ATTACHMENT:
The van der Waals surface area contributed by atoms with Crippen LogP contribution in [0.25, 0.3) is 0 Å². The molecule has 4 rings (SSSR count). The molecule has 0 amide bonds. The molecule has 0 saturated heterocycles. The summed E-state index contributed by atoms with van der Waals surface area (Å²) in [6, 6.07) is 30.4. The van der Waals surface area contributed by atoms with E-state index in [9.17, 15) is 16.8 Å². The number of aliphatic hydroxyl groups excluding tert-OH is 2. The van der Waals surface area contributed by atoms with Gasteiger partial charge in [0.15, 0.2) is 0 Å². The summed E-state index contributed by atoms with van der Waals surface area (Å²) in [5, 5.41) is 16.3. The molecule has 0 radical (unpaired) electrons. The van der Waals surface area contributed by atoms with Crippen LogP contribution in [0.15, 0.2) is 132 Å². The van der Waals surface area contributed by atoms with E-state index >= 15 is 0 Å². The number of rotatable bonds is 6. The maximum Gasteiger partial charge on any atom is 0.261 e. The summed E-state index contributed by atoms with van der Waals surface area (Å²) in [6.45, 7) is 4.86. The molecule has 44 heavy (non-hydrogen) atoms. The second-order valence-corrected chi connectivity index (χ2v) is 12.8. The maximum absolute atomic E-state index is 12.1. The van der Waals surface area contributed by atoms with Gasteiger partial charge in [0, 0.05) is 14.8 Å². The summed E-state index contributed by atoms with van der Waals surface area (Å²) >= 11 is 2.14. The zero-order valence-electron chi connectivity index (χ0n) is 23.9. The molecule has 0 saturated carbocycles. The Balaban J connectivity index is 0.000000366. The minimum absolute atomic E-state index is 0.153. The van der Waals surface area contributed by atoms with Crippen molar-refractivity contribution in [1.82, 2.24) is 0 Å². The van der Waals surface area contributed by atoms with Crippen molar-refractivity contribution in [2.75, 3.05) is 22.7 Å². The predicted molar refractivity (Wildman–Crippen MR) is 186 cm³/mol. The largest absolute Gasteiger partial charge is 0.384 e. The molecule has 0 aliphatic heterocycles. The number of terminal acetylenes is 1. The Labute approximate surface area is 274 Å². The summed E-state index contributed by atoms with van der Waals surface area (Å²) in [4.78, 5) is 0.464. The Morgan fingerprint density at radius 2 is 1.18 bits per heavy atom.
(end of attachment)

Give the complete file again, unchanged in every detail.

The van der Waals surface area contributed by atoms with Crippen LogP contribution in [0.25, 0.3) is 0 Å². The molecule has 4 rings (SSSR count). The molecule has 0 amide bonds. The molecule has 0 saturated heterocycles. The summed E-state index contributed by atoms with van der Waals surface area (Å²) in [6, 6.07) is 30.4. The van der Waals surface area contributed by atoms with E-state index in [9.17, 15) is 16.8 Å². The number of aliphatic hydroxyl groups excluding tert-OH is 2. The van der Waals surface area contributed by atoms with Gasteiger partial charge in [0.15, 0.2) is 0 Å². The summed E-state index contributed by atoms with van der Waals surface area (Å²) in [5, 5.41) is 16.3. The molecule has 0 radical (unpaired) electrons. The van der Waals surface area contributed by atoms with Crippen LogP contribution in [0.15, 0.2) is 132 Å². The van der Waals surface area contributed by atoms with E-state index >= 15 is 0 Å². The number of rotatable bonds is 6. The maximum Gasteiger partial charge on any atom is 0.261 e. The summed E-state index contributed by atoms with van der Waals surface area (Å²) in [6.45, 7) is 4.86. The molecule has 44 heavy (non-hydrogen) atoms. The second-order valence-corrected chi connectivity index (χ2v) is 12.8. The maximum absolute atomic E-state index is 12.1. The van der Waals surface area contributed by atoms with Gasteiger partial charge in [0, 0.05) is 14.8 Å². The summed E-state index contributed by atoms with van der Waals surface area (Å²) >= 11 is 2.14. The zero-order valence-electron chi connectivity index (χ0n) is 23.9. The molecule has 0 saturated carbocycles. The Balaban J connectivity index is 0.000000366. The minimum absolute atomic E-state index is 0.153. The van der Waals surface area contributed by atoms with Crippen molar-refractivity contribution in [1.82, 2.24) is 0 Å². The van der Waals surface area contributed by atoms with Crippen molar-refractivity contribution in [2.75, 3.05) is 22.7 Å². The predicted molar refractivity (Wildman–Crippen MR) is 186 cm³/mol. The largest absolute Gasteiger partial charge is 0.384 e. The molecule has 0 aliphatic heterocycles. The number of terminal acetylenes is 1. The Labute approximate surface area is 274 Å². The summed E-state index contributed by atoms with van der Waals surface area (Å²) in [4.78, 5) is 0.464. The Morgan fingerprint density at radius 2 is 1.18 bits per heavy atom.